The other week we were delighted to welcome The Prince of Wales for a tour of the Foundation. HRH was taken around the building by CEO Glyn Farrow in order to showcase the charity’s ongoing services to the cultural heritage of London.
St Bride Foundation has had a connection with royalty since its inception. An ornamented stone on the wall in reception states that Prince Edward VII officially opened the charity in 1893. The current Prince of Wales has also been here before, visiting in 2002 to mark the 300th anniversary of newspaper production.
Nevertheless, arrivals of this esteem remain a rare privilege and so are still met with a nervous excitement. They are a royal anomaly to the typical week at work, where ‘nerves’ are only ever really caused by the risk of ink spillage.
The tour was divided into numerous sections to reflect the many functions of the Foundation. The first of these was the library and archives. St Bride Library opened in 1894 as part of the printing school. It quickly became one of the leading sources of information on printing and typography in the world.
In the weeks prior to the event, thousands of books took part in a rigorous audition process for a chance to meet The Prince. The lucky winners included Dr Johnsons’ dictionary, the Kelmscott Chaucer, and a beautifully bound edition of Macbeth. The diversity of our collection is something that we were keen to portray. Each of these publications offer their own unique contribution to the history of the printed word and the book.
The special occasion was also used to show off our newly restored William Blades’ library, where other famous works from Caxton and Wynkyn de Worde were on display.
Books weren’t the only things exhibited. In the archives, the building’s architecture was also given attention. Here a small square of the ceiling had been taken out, allowing a narrow glimpse of the original wood and glass frame above. In the future, we hope to strip back the building to its original Victorian skeleton.
The architecture is a core feature of what the Foundation represents and thus a huge element of our central mission. It’s ultimately another way of displaying the cultural and historical legacy of printing, Fleet Street, and Victorian London in general. So although showing the heir to the throne our ceiling may appear to be strange, we assure you that it was an important part of the visit and not because we ran out of books.
Next stop was the workshop. An underlying debate in the days prior to the royal visit regarded royal etiquette. How does one greet the Prince of Wales? Do you handshake? Do you bow? During this part of the tour, it became apparent that a certain someone (Mick Clayton) clearly wasn’t intimidated by such protocol. Before showing Prince Charles how to pull a print on the Duerer, the ex-compositor cheekily requested a union card. Mick’s ice breaking question received the biggest laugh of the day and also earned him a mention in the Telegraph. The picture below captures the moment quite well.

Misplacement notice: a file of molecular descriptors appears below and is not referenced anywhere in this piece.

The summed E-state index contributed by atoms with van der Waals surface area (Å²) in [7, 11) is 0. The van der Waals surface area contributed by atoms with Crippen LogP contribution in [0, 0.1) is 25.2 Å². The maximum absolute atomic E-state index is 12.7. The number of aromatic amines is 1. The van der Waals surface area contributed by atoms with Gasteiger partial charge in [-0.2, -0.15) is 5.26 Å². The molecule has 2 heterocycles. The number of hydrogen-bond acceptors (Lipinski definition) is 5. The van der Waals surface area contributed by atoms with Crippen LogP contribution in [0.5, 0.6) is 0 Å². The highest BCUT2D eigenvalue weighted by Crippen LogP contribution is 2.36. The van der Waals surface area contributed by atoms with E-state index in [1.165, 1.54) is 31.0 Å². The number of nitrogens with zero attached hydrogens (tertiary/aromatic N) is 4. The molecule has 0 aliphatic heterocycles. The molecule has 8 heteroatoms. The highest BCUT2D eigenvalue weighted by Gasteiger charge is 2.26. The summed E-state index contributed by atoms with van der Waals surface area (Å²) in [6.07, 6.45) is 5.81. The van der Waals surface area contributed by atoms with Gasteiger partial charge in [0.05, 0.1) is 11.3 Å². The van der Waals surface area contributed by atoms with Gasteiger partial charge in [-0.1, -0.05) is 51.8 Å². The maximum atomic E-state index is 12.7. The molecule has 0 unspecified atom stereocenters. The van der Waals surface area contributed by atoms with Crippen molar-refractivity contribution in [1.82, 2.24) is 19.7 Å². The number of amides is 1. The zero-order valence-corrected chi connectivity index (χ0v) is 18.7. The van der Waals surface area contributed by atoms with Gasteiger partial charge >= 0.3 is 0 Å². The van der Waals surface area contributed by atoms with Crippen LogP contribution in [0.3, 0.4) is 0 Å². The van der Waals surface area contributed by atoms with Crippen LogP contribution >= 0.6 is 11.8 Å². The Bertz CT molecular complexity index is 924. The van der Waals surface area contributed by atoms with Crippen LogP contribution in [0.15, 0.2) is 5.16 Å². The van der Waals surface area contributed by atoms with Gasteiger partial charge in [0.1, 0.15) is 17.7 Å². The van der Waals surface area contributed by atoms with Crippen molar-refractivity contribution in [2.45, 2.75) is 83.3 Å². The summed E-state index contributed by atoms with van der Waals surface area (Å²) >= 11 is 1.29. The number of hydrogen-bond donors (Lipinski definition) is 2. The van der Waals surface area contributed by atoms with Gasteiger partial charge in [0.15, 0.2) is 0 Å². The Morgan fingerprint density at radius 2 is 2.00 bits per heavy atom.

Back in 2002, HRH printed on the Albion. This time he used our latest acquisition, the Duerer Press, which was built by Alan May in collaboration with the Duerer Press Group. If we are lucky enough to host more royal visitors in the future, then we’ll be sure to have another press lined up.
An enthusiastic expedition around the four walls of the workshop soon followed. Guided around by Mick, the visiting party was given an education on the history of printing and the processes of newspaper making. Our resident wood engraver, Peter Smith, was also there to show HRH some of his latest work. Preserving these crafts and incorporating them with contemporary art and design is ongoing aim of the Foundation.
Coincidentally, Prince Charles visited on a day when we were running a one day Adana course. Meeting Prince Charles wasn’t actually included in the lesson brief, but our student seemed pretty happy. Unfortunately, we do not offer royalty at any of our other classes.
Before leaving the workshop, Prince Charles was shown The Bridewell Theatre through a secret door at the rear of the room. The upper rear gallery provides a top down view of this unique space, which has been used for the performing arts since 1994. At the time, our current theatre-dwellers, LAMDA, were busy building the set for their upcoming show, ‘Rent’.
The tour concluded with some tea and coffee in the Bridewell Hall. Around thirty guests from various industries mingled, all subtly crossing their fingers in the hope that HRH would make it to them. Meanwhile, a military operation was underway in the kitchen to ensure that the Prince’s drink was timed perfectly for his arrival. After all, we pride ourselves as also being a fine venue for events; serving cold tea would have contradicted this. Once Prince Charles entered the hall, he took the time to talk with everyone in the room (the scene was described by Darrel Danielli, editor of Print Week, as a ‘ networking masterclass’).
Before departing, HRH left a signature in our visitors book. His print and signature will be kept safely as a record of what was a very special day for everyone involved. The visit also attracted a bit of media attention, so we may now also be able to pride ourselves as the first group of people to get letterpress printing into Hello! Magazine. This in itself is evidence of our services to the cultural heritage of London. Although looking back at this day, as well as the future ahead, we’re sure that St Bride Foundation will continue to do quite a lot more.
St Bride Foundation is a registered charity (no.207607), which relies on regular donations in order to provide its many different services. If you wish to help us, then head over to our donation page here.